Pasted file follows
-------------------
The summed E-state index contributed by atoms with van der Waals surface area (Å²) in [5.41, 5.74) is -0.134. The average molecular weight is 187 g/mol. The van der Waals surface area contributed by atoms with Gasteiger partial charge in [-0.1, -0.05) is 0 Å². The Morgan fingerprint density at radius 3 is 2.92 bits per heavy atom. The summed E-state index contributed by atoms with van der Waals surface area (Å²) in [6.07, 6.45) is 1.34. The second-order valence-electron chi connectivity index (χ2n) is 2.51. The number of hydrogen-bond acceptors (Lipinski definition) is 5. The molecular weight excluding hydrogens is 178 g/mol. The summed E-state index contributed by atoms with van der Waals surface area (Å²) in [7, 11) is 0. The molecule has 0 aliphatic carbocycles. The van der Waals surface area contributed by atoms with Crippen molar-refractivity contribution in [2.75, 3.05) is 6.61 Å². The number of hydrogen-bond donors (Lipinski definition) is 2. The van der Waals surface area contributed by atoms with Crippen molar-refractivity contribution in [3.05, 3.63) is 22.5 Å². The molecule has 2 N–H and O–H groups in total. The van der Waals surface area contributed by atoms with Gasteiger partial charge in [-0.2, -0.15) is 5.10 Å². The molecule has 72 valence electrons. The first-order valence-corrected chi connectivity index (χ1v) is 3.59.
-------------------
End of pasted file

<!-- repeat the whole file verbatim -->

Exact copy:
The summed E-state index contributed by atoms with van der Waals surface area (Å²) in [5.41, 5.74) is -0.134. The average molecular weight is 187 g/mol. The van der Waals surface area contributed by atoms with Gasteiger partial charge in [-0.1, -0.05) is 0 Å². The Morgan fingerprint density at radius 3 is 2.92 bits per heavy atom. The summed E-state index contributed by atoms with van der Waals surface area (Å²) in [6.07, 6.45) is 1.34. The second-order valence-electron chi connectivity index (χ2n) is 2.51. The number of hydrogen-bond acceptors (Lipinski definition) is 5. The molecular weight excluding hydrogens is 178 g/mol. The summed E-state index contributed by atoms with van der Waals surface area (Å²) in [7, 11) is 0. The molecule has 0 aliphatic carbocycles. The van der Waals surface area contributed by atoms with Crippen molar-refractivity contribution in [2.75, 3.05) is 6.61 Å². The number of hydrogen-bond donors (Lipinski definition) is 2. The van der Waals surface area contributed by atoms with Crippen molar-refractivity contribution in [3.05, 3.63) is 22.5 Å². The molecule has 2 N–H and O–H groups in total. The van der Waals surface area contributed by atoms with Gasteiger partial charge in [-0.2, -0.15) is 5.10 Å². The molecule has 72 valence electrons. The first-order valence-corrected chi connectivity index (χ1v) is 3.59.